Sometimes, here at BQ, we see a business that is absolutely unique. Meet Jonathan Brook and Hayley Hollonds, co-founders of Text-A-Potato. We’re leaving the explaining up to them!
Tell us about your business, what does it do?
Text-A-Potato sends personalised, hand written messages on potatoes to anyone in the UK and select European countries. Yes, you read that correctly. The Text-A-Potato team send potatoes with messages in the post. The business has now expanded into themed potato gifts, including spuds for anniversaries, congratulations, birthdays, Mother’s Day, Christmas and even proposals. Text-A-Potato has also started to broaden its offering to include personalised and annoying cards.
Our potato gifts are sent via a courier and are completely anonymous, unless of course, the customer’s potato message specifically says who it is from. Text-A-Potato is purely an ecommerce company and all of the products are sold exclusively through our website www.textapotato.com.
What did you do before you started this business?
We have previously worked in both PR and financial services but have spent the past six years living in Malaysia working on our small IT business. This business specialises in developing creative strategies and web platforms for new business ventures, focusing primarily on in-app purchases and mobile content.
While Text-A-Potato may not be the first business we started, it is the one that has seen the fastest growth and provides a huge amount of enjoyment. We genuinely love working on the brand and the products. Our customer’s reactions when they receive their potatoes provide daily motivation to keep innovating and to pursue new gifting ideas.
What inspired you to start up?
Our greatest motivation to create Text-A-Potato was the desire to work for ourselves. Based on our experiences, we both felt a touch lost in the corporate world and the traditional ladder climbing didn’t provide much motivation for us. We quickly found what motivated us was seeing through our ideas and making them a profitable business venture. We came from different sides of the corporate world, one financial and the other marketing, and together we felt we could develop our business ideas into something creative but financially viable.
We were inspired to launch Text-A-Potato when we were living overseas and were away from our friends and family. We often found it hard to find original, funny and reasonably priced presents for birthdays, engagements, thank you gifts etc. We were inspired to launch a novelty gift website because we felt the UK market in particular had a wonderfully unique sense of humour and the demand for the personalised gifts market was ever growing. It just so happened that our idea was a potato with a personal message on it!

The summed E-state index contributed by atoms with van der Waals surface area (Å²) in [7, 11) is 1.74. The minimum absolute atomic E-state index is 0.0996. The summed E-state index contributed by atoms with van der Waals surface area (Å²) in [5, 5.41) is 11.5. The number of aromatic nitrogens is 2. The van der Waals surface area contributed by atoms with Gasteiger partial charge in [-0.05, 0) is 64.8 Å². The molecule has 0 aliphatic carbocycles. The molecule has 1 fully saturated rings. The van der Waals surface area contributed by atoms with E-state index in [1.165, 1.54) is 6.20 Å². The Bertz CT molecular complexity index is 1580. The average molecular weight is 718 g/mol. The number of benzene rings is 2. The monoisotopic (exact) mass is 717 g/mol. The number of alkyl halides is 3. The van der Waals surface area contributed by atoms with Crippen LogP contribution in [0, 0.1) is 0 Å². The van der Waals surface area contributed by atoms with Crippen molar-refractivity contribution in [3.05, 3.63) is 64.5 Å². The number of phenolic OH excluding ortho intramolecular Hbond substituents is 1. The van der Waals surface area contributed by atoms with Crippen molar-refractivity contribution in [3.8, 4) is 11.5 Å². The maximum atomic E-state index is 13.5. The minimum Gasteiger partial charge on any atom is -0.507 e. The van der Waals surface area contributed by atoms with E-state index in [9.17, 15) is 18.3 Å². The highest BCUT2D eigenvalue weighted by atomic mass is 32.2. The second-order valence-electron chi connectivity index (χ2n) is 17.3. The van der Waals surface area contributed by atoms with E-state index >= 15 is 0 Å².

How would you describe your business to your grandma?
Considering we sent one of Text-A-Potato’s gifts to Hayley’s Grandad, it is certainly a concept that speaks for itself and can be appreciated by all ages! The most straightforward way of describing the business is that it’s an online store that sells novelty, personalised gifts. On the website, you choose which type of potato you would like (e.g. a birthday spud), you type what personal message you would like written on your potato and from there the potato parcel is gift wrapped and posted to whomever you like.
Where do you get advice, support or help?
We have certainly found that the internet is a huge support network, specifically forums and small business websites. There really is a goldmine of information out there. Learning to work through your own concerns and mistakes is one thing but hearing about other’s enables you to keep adapting and innovating without feeling disheartened or lost. It’s easy to read about the huge success stories but the areas where you will find the best advice and guidance is through people’s honest feedback and analysis of consumer demands. People don’t have to be in the same industry for you to appreciate their thoughts on staying focused.
We have also found that having an equal business partner is a huge help. You rely on one another for feedback, both constructive and positive. It also really helps you divide the time between working on the business rather than always in the business.
Freelancing out small projects is another easy way we find support, a fresh set of eyes running over campaigns or new ideas before we fully commit to them is really helpful. Particularly if in areas that are not our area of expertise.